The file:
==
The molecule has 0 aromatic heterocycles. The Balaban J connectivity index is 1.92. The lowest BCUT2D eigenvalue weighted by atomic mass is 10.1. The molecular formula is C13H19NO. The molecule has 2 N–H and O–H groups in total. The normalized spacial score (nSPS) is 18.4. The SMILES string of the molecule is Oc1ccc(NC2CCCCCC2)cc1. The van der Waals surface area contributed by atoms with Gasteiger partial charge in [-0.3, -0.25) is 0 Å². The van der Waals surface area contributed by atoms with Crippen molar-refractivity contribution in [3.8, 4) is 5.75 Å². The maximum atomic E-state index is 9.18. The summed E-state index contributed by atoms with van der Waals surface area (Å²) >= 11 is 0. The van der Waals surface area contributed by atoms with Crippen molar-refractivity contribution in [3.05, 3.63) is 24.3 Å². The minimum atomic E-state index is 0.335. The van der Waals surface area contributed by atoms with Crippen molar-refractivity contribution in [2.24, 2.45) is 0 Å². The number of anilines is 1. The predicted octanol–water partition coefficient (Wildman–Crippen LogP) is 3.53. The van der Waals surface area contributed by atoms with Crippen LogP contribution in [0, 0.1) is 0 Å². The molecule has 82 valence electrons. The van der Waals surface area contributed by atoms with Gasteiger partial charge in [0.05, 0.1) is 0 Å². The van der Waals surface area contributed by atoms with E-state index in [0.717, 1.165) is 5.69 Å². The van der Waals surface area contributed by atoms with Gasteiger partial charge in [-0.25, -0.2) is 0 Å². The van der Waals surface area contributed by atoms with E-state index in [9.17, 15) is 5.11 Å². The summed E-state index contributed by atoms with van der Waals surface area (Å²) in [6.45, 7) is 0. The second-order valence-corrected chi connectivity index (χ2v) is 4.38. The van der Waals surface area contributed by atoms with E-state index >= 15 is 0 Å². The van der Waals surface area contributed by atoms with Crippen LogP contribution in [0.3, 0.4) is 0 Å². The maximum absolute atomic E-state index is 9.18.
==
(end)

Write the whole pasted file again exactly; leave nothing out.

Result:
The molecule has 0 aromatic heterocycles. The Balaban J connectivity index is 1.92. The lowest BCUT2D eigenvalue weighted by atomic mass is 10.1. The molecular formula is C13H19NO. The molecule has 2 N–H and O–H groups in total. The normalized spacial score (nSPS) is 18.4. The SMILES string of the molecule is Oc1ccc(NC2CCCCCC2)cc1. The van der Waals surface area contributed by atoms with Gasteiger partial charge in [-0.3, -0.25) is 0 Å². The van der Waals surface area contributed by atoms with Crippen molar-refractivity contribution in [3.8, 4) is 5.75 Å². The maximum atomic E-state index is 9.18. The summed E-state index contributed by atoms with van der Waals surface area (Å²) >= 11 is 0. The van der Waals surface area contributed by atoms with Crippen molar-refractivity contribution in [3.05, 3.63) is 24.3 Å². The minimum atomic E-state index is 0.335. The van der Waals surface area contributed by atoms with Crippen molar-refractivity contribution in [2.24, 2.45) is 0 Å². The number of anilines is 1. The predicted octanol–water partition coefficient (Wildman–Crippen LogP) is 3.53. The van der Waals surface area contributed by atoms with Crippen LogP contribution in [0, 0.1) is 0 Å². The molecule has 82 valence electrons. The van der Waals surface area contributed by atoms with Gasteiger partial charge in [0.05, 0.1) is 0 Å². The van der Waals surface area contributed by atoms with E-state index in [0.717, 1.165) is 5.69 Å². The van der Waals surface area contributed by atoms with Gasteiger partial charge in [-0.25, -0.2) is 0 Å². The van der Waals surface area contributed by atoms with E-state index in [9.17, 15) is 5.11 Å². The summed E-state index contributed by atoms with van der Waals surface area (Å²) in [6.45, 7) is 0. The second-order valence-corrected chi connectivity index (χ2v) is 4.38. The van der Waals surface area contributed by atoms with E-state index >= 15 is 0 Å². The van der Waals surface area contributed by atoms with Crippen LogP contribution in [0.3, 0.4) is 0 Å². The maximum absolute atomic E-state index is 9.18.